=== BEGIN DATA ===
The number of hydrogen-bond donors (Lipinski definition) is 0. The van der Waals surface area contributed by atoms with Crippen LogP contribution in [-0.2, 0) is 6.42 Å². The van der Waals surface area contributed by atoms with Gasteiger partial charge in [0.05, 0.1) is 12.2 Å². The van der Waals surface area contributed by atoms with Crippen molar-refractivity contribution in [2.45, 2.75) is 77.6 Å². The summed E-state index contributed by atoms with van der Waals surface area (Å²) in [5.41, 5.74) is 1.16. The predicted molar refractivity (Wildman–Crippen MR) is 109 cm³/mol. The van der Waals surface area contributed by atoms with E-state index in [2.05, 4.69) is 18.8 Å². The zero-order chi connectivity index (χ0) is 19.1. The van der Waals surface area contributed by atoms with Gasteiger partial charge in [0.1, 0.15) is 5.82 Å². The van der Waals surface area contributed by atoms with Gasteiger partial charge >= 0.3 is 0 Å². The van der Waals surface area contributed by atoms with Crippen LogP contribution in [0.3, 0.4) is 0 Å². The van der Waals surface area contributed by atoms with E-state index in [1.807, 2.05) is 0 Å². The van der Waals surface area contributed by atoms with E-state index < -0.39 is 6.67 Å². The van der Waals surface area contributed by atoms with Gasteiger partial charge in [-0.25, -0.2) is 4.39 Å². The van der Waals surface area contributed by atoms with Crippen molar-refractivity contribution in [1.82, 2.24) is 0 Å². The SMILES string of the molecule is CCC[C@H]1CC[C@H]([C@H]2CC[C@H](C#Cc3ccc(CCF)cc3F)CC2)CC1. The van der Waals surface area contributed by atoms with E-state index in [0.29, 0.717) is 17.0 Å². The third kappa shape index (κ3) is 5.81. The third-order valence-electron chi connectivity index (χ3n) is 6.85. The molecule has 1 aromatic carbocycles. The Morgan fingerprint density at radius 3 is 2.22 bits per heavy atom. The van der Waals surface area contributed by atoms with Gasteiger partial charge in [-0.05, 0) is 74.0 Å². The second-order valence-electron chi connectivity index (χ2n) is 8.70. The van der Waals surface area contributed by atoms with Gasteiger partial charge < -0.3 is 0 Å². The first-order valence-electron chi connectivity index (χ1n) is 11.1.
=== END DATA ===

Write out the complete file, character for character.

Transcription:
The number of hydrogen-bond donors (Lipinski definition) is 0. The van der Waals surface area contributed by atoms with Crippen LogP contribution in [-0.2, 0) is 6.42 Å². The van der Waals surface area contributed by atoms with Gasteiger partial charge in [0.05, 0.1) is 12.2 Å². The van der Waals surface area contributed by atoms with Crippen molar-refractivity contribution in [2.45, 2.75) is 77.6 Å². The summed E-state index contributed by atoms with van der Waals surface area (Å²) in [5.41, 5.74) is 1.16. The predicted molar refractivity (Wildman–Crippen MR) is 109 cm³/mol. The van der Waals surface area contributed by atoms with E-state index in [2.05, 4.69) is 18.8 Å². The zero-order chi connectivity index (χ0) is 19.1. The van der Waals surface area contributed by atoms with Gasteiger partial charge in [0.1, 0.15) is 5.82 Å². The van der Waals surface area contributed by atoms with Gasteiger partial charge >= 0.3 is 0 Å². The van der Waals surface area contributed by atoms with Crippen LogP contribution in [0.3, 0.4) is 0 Å². The van der Waals surface area contributed by atoms with E-state index in [1.807, 2.05) is 0 Å². The van der Waals surface area contributed by atoms with E-state index < -0.39 is 6.67 Å². The van der Waals surface area contributed by atoms with Gasteiger partial charge in [-0.25, -0.2) is 4.39 Å². The van der Waals surface area contributed by atoms with Crippen molar-refractivity contribution in [1.82, 2.24) is 0 Å². The SMILES string of the molecule is CCC[C@H]1CC[C@H]([C@H]2CC[C@H](C#Cc3ccc(CCF)cc3F)CC2)CC1. The van der Waals surface area contributed by atoms with E-state index in [0.29, 0.717) is 17.0 Å². The third kappa shape index (κ3) is 5.81. The third-order valence-electron chi connectivity index (χ3n) is 6.85. The molecule has 1 aromatic carbocycles. The Morgan fingerprint density at radius 3 is 2.22 bits per heavy atom. The van der Waals surface area contributed by atoms with Gasteiger partial charge in [-0.05, 0) is 74.0 Å². The second-order valence-electron chi connectivity index (χ2n) is 8.70. The van der Waals surface area contributed by atoms with Gasteiger partial charge < -0.3 is 0 Å². The first-order valence-electron chi connectivity index (χ1n) is 11.1.